Jenny Quinn (aged 28) is employed as a care worker by the local council. One of the clients she regularly visits to cook and clean for is Mrs May Welsh (aged 82). Mrs Welsh, a widow,lives alone in her terraced house. On the night of 3 April, whilst Mrs Welsh was asleep in bed, she became aware of someone in the house. She went downstairs to investigate and saw a woman she believed to be Jenny Quinn standing in the hall. The woman ran out of the open front door of the house into a car which was waiting outside. With her she took a jewellery case which contained, among other items, Mrs Welsh’s engagement ring. None of the jewellery, which together is valued at under £1,000, has been recovered. It is the Prosecution case that, whilst working for Mrs Welsh, Jenny took her front door key and had it copied so that she could gain access to the house at a later date. The Prosecution says that on the night of the burglary she entered the house alone, but that she had been driven to the house by an accomplice (who has never been caught). Jenny was arrested the day after the offence and charged with burglary (an either-way offence). She has a previous conviction for a domestic burglary three years ago for which she received a community order. The case is listed for a plea before venue and mode of trial hearing in the Magistrates’ Court.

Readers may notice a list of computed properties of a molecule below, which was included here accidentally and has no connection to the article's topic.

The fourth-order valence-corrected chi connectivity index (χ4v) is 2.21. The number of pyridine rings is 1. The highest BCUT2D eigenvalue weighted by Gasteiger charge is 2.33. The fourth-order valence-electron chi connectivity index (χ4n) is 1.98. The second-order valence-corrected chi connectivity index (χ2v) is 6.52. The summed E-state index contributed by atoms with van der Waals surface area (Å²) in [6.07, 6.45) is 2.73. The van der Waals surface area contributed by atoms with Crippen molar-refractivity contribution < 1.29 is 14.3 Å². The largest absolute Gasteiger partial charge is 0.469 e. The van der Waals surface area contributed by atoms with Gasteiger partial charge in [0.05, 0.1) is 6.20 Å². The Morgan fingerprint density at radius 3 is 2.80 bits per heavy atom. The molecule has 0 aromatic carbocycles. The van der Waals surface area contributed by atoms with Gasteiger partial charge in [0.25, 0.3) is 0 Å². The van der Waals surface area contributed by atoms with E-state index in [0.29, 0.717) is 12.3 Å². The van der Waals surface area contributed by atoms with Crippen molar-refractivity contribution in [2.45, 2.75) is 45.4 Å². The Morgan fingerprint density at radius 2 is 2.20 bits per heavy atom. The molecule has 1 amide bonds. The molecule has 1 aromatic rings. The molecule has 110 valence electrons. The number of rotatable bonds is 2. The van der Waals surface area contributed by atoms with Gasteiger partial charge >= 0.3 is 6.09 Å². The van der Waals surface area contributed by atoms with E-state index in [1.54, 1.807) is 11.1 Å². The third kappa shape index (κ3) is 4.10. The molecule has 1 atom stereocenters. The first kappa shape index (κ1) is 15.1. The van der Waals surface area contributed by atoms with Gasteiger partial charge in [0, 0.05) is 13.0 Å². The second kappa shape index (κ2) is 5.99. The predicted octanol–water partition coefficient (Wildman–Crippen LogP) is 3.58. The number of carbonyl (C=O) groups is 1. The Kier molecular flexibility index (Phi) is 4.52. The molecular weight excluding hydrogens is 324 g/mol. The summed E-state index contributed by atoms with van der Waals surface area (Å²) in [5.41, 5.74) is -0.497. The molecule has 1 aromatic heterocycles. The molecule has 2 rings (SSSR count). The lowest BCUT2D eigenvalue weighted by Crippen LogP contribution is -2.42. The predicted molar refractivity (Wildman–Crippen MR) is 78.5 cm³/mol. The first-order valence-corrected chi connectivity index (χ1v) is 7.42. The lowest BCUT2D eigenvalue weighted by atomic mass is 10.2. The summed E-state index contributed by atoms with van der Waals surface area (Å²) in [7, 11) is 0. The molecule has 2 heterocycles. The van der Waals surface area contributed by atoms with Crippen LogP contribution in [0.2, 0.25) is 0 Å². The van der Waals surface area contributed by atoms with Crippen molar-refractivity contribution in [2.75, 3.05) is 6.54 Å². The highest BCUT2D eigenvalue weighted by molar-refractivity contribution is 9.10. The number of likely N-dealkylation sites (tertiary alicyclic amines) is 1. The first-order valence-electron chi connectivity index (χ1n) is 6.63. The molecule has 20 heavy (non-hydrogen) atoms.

(b) If Jenny indicates a plea of guilty at the plea before venue hearing, what will be the
effect of that indication, and what is the procedure that the Magistrates are then likely
to adopt in relation to the burglary offence? Give reasons for your answer.
· As a result of the indication Jenny will stand convicted of the offence (MCA 1980, s.17A(6). [1 mark]
· The Court will consider whether to sentence her or to commit her for sentence under s.3 PCC(S)A 2000 (MCA 1980, s.17A(4)). [1 mark]
· They are likely to commit her for sentence havingheard from the Prosecution and Defence advocates in the light of theaggravating features and the previous conviction for burglary. [1mark]